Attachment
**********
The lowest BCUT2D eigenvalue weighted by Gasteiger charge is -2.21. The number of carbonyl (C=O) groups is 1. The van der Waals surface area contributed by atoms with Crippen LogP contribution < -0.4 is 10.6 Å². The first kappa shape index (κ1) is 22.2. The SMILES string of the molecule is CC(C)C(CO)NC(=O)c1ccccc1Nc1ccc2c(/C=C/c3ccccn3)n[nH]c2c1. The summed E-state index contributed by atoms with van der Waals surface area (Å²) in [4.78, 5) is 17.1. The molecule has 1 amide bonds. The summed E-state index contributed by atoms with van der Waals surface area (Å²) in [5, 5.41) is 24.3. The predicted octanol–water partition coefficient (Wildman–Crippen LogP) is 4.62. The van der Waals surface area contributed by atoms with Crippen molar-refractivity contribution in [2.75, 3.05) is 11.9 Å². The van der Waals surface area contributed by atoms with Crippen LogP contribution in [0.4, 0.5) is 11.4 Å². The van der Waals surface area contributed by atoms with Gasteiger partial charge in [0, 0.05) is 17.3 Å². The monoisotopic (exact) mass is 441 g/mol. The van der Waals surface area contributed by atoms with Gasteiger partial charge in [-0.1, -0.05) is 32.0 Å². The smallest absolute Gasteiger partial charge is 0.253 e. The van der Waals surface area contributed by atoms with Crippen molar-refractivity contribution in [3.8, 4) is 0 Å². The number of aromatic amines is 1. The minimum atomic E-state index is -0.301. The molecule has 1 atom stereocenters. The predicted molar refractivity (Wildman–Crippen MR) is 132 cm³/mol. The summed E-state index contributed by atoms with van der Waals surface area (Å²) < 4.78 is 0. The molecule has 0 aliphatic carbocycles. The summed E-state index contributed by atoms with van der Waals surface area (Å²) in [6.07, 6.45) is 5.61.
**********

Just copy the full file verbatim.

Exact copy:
The lowest BCUT2D eigenvalue weighted by Gasteiger charge is -2.21. The number of carbonyl (C=O) groups is 1. The van der Waals surface area contributed by atoms with Crippen LogP contribution < -0.4 is 10.6 Å². The first kappa shape index (κ1) is 22.2. The SMILES string of the molecule is CC(C)C(CO)NC(=O)c1ccccc1Nc1ccc2c(/C=C/c3ccccn3)n[nH]c2c1. The summed E-state index contributed by atoms with van der Waals surface area (Å²) in [4.78, 5) is 17.1. The molecule has 1 amide bonds. The summed E-state index contributed by atoms with van der Waals surface area (Å²) in [5, 5.41) is 24.3. The predicted octanol–water partition coefficient (Wildman–Crippen LogP) is 4.62. The van der Waals surface area contributed by atoms with Crippen molar-refractivity contribution in [2.75, 3.05) is 11.9 Å². The van der Waals surface area contributed by atoms with Crippen LogP contribution in [0.4, 0.5) is 11.4 Å². The van der Waals surface area contributed by atoms with Gasteiger partial charge in [0, 0.05) is 17.3 Å². The monoisotopic (exact) mass is 441 g/mol. The van der Waals surface area contributed by atoms with Gasteiger partial charge in [-0.1, -0.05) is 32.0 Å². The smallest absolute Gasteiger partial charge is 0.253 e. The van der Waals surface area contributed by atoms with Crippen molar-refractivity contribution in [3.8, 4) is 0 Å². The number of aromatic amines is 1. The minimum atomic E-state index is -0.301. The molecule has 1 atom stereocenters. The predicted molar refractivity (Wildman–Crippen MR) is 132 cm³/mol. The summed E-state index contributed by atoms with van der Waals surface area (Å²) < 4.78 is 0. The molecule has 0 aliphatic carbocycles. The summed E-state index contributed by atoms with van der Waals surface area (Å²) in [6.07, 6.45) is 5.61.